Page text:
PARC is the place where the personal computer was first invented, and is the benchmark by which all corporations measure internal innovation.
In the 1960s, Xerox was primarily an office copier manufacturer, but wanted to explore expansion into new markets. The company thought that a research laboratory would help it get there, exploring such ideas as “the office of the future” and “the architecture of information.”
(Hard to believe now, but imagine tossing around these phrases in the age of the manual typewriter, decades before microprocessors were a consumer commodity.)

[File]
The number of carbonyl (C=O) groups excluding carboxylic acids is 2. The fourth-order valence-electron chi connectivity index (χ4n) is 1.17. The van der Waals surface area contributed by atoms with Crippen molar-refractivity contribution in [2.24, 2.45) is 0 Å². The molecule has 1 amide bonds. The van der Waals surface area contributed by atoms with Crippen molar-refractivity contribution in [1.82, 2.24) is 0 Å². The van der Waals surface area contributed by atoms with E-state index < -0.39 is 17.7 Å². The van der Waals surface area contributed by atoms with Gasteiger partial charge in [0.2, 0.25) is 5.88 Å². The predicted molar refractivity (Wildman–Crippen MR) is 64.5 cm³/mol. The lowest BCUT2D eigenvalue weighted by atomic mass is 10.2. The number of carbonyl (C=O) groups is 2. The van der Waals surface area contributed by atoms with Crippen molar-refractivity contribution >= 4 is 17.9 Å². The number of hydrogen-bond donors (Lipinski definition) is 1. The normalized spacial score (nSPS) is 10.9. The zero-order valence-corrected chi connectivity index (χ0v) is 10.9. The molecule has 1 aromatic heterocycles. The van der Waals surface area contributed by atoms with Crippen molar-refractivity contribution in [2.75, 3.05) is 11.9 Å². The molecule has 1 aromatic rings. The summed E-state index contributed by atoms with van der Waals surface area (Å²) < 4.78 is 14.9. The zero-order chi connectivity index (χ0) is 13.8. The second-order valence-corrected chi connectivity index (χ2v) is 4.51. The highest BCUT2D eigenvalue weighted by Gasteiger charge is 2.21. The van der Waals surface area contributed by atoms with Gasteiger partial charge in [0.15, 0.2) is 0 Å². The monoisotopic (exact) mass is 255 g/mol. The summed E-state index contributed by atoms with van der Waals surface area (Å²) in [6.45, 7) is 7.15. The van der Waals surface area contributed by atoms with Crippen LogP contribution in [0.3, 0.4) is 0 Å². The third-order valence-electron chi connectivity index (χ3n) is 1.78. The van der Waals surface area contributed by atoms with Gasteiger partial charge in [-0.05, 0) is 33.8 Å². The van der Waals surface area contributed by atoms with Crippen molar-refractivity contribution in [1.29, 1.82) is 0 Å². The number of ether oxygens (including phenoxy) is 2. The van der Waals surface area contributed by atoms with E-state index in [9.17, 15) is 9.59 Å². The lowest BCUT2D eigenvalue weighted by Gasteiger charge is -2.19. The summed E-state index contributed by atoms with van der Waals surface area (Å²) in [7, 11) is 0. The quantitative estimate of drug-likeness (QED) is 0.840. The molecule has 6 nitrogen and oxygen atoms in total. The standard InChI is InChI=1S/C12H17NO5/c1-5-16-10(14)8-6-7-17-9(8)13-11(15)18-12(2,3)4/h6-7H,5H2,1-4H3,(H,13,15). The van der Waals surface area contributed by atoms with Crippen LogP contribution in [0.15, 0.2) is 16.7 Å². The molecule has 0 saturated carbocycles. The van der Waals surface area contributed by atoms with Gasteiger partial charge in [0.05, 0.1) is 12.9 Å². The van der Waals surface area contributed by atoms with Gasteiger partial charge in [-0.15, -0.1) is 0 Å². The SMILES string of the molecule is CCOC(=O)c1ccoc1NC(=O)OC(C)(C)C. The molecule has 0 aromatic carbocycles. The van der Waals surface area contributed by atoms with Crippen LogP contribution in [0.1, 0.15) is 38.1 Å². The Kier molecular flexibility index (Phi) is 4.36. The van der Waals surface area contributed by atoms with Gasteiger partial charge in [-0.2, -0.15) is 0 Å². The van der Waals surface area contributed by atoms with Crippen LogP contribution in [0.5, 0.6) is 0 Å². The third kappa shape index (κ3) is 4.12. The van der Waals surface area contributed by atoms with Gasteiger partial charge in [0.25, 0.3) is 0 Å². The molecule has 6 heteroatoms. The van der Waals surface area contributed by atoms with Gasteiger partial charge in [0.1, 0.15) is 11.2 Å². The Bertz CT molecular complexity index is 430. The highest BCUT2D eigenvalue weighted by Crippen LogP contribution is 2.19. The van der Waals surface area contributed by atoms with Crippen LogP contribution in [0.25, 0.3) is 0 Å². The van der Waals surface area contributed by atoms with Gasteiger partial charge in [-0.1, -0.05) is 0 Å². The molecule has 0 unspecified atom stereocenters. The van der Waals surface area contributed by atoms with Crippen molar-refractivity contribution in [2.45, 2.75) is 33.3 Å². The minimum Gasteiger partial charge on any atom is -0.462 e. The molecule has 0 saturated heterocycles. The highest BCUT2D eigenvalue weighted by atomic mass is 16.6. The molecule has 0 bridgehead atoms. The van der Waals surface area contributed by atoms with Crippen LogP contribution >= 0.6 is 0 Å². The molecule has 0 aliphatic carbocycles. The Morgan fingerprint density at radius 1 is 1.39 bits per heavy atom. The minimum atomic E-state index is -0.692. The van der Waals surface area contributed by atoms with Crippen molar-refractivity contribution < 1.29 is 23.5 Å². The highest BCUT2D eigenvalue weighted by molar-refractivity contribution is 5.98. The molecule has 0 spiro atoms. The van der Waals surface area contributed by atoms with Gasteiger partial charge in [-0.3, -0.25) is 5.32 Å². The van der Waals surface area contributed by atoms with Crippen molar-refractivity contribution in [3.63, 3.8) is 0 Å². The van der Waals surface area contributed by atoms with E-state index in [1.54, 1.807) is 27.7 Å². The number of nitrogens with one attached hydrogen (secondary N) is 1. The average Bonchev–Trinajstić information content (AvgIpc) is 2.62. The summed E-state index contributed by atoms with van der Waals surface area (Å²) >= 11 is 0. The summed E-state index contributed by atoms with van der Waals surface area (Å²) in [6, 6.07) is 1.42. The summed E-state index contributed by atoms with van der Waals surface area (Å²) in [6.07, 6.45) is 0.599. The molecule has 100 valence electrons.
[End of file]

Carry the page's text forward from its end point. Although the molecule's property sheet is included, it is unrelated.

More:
Goldman had the vision for what PARC could be, and was central in attempts to justify a research lab that would not bear any fruit for five, 10 or more years. At the time, that was a difficult reality for Xerox to swallow — as was the idea of a West Coast lab in the days before “Silicon Valley” existed.
The rest is history, of course: the personal computer Alto, the Ethernet, laser printing and the graphical user interface (GUI) were all developed within PARC’s walls, then later commercialized by tech giants Microsoft and Apple.
Photo: The Alto personal computer in 1973. (PARC/Xerox)
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